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"I think that these guys are so dominant in that one-inning role that they've forgotten what we used to do," the former Yankees closer said. "It takes three guys to do what we used to do."
|Comparing relief pitchers, such as Goose Gossage and Mariano Rivera, across generations is a hard task to do.|
The obvious reason is that it diminishes Goose Gossage to talk this way. Goose Gossage was a great pitcher. A truly great pitcher. Gossage is in the Hall of Fame, he's widely remembered, he does not need to go around telling people how great he was or how he wasn't used the way pitchers today are used. I think it cheapens him to do so, especially when he uses the beloved Mariano Rivera for effect. Rivera has been gracious and classy and respectful. Gossage shouldn't use him as a prop.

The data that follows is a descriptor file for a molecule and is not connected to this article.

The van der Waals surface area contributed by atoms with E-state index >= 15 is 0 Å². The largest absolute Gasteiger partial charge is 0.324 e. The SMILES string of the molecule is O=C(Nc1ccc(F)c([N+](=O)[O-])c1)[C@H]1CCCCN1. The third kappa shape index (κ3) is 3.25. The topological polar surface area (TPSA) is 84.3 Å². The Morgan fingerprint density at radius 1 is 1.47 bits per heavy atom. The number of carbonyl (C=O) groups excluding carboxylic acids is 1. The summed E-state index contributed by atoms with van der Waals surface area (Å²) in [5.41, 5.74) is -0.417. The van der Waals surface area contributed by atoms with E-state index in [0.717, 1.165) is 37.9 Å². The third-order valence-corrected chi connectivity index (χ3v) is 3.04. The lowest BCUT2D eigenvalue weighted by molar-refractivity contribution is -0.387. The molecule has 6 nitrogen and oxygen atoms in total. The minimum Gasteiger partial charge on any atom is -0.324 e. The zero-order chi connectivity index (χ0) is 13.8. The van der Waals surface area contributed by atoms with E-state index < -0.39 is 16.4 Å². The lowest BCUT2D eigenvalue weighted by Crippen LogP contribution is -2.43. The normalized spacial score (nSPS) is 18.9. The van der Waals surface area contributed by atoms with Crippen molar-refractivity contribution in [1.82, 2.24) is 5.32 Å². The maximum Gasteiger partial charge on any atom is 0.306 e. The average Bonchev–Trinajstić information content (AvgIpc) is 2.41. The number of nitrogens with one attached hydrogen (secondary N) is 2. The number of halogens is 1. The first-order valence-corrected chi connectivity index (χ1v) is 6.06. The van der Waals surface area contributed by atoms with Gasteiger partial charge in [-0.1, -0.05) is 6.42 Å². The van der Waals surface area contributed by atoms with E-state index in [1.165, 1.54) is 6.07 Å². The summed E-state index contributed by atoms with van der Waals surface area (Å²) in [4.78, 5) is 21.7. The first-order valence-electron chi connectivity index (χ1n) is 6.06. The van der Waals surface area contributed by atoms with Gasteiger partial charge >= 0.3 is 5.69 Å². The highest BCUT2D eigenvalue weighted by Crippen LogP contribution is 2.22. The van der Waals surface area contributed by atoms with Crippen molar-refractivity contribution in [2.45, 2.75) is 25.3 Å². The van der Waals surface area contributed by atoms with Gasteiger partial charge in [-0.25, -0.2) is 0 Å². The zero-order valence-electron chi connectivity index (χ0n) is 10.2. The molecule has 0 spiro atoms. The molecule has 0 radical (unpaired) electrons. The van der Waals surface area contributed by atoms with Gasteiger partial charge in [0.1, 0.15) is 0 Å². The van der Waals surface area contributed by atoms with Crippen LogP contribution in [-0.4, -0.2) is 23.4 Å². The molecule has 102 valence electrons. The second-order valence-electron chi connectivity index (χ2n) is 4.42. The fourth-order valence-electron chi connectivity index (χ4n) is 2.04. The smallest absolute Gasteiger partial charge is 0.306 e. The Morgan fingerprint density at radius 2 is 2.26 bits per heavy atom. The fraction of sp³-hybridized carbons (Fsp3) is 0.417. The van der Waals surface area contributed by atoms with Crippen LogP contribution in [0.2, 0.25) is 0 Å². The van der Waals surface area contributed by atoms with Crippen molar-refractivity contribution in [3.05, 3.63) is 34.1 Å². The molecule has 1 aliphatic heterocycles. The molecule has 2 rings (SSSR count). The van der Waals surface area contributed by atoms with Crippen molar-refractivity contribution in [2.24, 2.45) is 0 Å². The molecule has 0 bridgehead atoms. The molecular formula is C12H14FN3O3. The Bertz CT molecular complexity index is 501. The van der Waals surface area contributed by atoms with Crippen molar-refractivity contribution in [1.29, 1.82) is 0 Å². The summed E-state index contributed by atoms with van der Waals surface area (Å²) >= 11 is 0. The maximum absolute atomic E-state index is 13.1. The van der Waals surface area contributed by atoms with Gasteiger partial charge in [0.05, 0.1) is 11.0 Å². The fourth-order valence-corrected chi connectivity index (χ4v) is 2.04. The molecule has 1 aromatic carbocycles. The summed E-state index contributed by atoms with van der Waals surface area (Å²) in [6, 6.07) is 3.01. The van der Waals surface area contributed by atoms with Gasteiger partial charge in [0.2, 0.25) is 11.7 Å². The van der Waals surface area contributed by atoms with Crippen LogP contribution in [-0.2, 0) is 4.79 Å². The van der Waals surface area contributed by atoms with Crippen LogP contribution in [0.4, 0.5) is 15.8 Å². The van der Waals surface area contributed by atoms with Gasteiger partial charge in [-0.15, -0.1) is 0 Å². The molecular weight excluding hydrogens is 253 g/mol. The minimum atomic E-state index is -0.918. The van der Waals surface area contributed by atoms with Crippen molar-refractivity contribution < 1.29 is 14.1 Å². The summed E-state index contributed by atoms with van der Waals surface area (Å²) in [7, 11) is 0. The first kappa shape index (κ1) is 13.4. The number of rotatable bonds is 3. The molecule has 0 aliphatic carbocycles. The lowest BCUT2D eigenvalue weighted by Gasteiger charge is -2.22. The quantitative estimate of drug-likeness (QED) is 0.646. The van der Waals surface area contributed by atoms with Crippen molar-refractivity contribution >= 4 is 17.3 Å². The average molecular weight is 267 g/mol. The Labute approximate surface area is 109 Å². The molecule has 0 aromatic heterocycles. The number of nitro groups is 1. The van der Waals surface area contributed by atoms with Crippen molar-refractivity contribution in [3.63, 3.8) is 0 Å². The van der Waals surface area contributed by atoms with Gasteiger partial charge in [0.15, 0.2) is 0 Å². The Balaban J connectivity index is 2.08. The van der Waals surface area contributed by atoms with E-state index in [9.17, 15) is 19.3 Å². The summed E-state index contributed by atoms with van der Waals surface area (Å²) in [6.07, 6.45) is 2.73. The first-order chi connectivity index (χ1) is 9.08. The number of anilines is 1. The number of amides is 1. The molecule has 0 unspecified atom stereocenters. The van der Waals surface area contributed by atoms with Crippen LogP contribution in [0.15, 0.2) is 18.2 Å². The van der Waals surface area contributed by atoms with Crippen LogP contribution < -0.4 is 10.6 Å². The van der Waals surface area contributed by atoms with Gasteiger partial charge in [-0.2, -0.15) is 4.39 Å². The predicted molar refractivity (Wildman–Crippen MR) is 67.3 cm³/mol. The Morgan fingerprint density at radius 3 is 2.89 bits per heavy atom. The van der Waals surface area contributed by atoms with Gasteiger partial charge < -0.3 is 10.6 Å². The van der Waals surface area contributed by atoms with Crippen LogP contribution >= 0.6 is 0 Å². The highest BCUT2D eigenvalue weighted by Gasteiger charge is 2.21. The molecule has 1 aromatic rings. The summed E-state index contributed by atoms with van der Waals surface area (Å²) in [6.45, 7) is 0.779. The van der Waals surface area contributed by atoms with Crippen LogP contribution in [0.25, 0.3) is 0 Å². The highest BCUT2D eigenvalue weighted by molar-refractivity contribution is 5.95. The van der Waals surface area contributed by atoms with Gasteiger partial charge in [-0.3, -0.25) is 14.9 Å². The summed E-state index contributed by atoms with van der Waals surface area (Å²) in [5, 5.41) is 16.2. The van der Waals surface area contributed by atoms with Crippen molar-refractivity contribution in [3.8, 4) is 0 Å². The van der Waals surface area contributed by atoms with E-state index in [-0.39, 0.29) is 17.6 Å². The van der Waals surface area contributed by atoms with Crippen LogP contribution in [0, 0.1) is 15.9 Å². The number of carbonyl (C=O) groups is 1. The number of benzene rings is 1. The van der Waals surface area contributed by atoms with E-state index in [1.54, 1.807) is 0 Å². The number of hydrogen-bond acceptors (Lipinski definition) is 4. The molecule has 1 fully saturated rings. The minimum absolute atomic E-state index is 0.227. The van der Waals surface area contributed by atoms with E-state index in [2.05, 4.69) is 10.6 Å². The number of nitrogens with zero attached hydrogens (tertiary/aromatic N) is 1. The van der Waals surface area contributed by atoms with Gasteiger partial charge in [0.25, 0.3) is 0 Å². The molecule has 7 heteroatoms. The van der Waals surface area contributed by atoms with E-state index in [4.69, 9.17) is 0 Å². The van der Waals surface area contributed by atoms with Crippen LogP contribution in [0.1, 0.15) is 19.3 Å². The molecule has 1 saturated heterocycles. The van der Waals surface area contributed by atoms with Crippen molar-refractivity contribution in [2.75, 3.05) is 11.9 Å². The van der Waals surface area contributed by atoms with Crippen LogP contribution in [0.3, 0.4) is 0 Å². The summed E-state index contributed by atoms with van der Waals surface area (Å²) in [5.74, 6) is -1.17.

OK, do you see? Rivera was better. A lot better. He was better in cold numbers, and he was a lot better when you take into consideration the eras when they pitched. For Rivera to match Gossage in the basic numbers, he would have had to pitch 278 more innings -- all those multiple innings that Gossage pitched -- and he would have to allow 201 more (a tidy 6.51 ERA). He would have had to walk 350 or so batters in those innings, while allowing 42 home runs. And he would have had to do all that in a much lower scoring run environment. I'm guessing here, of course, but I think he could have managed it.